This is the Master Bedroom, or Chamber, of the Avoca Mansion.  Modern sentiments and notions of privacy dictate that bedrooms be removed from public rooms and that bedroom doors should remain shut.  Beginning in the Colonial Era, the bedroom was considered a public space. Often the most expensive piece of furniture in the house was the bed.  Visitors were received “in bed” meaning in the bedroom.  By the Victorian Era, guests were no longer entertained in the chamber, although it was still considered a public area.  During events, the chamber doors would be left open and it was acceptable for guests to enter the chamber to chat or get away from the crowd in the parlor.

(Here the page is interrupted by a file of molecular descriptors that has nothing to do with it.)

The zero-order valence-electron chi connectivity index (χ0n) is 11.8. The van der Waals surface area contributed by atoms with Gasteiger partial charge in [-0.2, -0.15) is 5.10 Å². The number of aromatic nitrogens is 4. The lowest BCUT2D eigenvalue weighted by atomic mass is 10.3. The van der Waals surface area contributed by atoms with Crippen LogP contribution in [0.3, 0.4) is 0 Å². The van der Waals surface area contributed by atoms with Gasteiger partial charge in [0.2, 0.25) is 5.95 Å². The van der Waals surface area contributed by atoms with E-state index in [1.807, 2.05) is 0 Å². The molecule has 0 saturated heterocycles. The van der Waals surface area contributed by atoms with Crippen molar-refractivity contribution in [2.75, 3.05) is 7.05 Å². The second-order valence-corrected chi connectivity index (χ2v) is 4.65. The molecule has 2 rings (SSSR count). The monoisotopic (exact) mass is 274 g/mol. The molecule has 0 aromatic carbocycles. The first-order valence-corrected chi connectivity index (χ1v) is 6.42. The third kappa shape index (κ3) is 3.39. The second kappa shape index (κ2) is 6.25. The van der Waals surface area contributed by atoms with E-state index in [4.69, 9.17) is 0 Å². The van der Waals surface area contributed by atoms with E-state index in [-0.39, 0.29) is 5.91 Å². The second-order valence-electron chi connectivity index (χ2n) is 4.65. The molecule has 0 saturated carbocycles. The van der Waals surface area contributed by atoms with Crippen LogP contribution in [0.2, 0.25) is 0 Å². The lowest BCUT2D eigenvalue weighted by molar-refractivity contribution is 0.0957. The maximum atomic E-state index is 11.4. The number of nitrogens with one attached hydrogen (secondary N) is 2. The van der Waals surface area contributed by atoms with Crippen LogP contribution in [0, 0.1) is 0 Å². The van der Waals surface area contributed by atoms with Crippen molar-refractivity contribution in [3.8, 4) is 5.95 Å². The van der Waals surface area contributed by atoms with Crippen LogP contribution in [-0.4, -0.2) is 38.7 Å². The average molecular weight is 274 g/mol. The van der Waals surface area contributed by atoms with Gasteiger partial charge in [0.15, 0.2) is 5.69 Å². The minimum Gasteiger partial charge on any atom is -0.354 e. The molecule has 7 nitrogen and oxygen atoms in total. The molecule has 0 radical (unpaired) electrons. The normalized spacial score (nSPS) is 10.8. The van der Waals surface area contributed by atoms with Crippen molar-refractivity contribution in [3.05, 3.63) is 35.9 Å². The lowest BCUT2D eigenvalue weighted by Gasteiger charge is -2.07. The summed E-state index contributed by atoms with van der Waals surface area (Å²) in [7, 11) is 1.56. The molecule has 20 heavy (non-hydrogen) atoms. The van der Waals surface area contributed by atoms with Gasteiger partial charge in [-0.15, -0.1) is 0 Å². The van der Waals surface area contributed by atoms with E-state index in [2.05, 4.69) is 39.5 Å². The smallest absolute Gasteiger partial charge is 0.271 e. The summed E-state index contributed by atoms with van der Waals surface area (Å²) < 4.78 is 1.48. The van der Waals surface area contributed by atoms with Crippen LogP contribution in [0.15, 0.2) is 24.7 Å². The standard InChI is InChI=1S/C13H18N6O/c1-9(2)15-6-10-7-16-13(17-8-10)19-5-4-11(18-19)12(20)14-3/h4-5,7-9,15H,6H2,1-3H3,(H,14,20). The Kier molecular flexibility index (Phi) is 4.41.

The interpretation of this room reflects the tastes of country Victorian families in general and of the Fauntleroy family in particular.  While the house was furnished with a bathing room upstairs, each bedroom contained a pitcher and basin. 


Gladys Fauntleroy, the youngest daughter of Thomas and Mary, was the last resident of this room and much of its content reflects her life.  A remarkable young lady, Gladys graduated from Randolph-Macon Woman’s College in 1906 where she was a member of the basketball team.  She served as a missionary in Japan and was present during the great earthquake in 1923 when she began to aid in relief efforts.  The timing of her trip was also due to her grief over the death of her boyfriend.  Upon her return, she met and married Lindley Murray Winston, the son of missionaries she knew.   They lived in California until his death in 1947. She then returned to Avoca.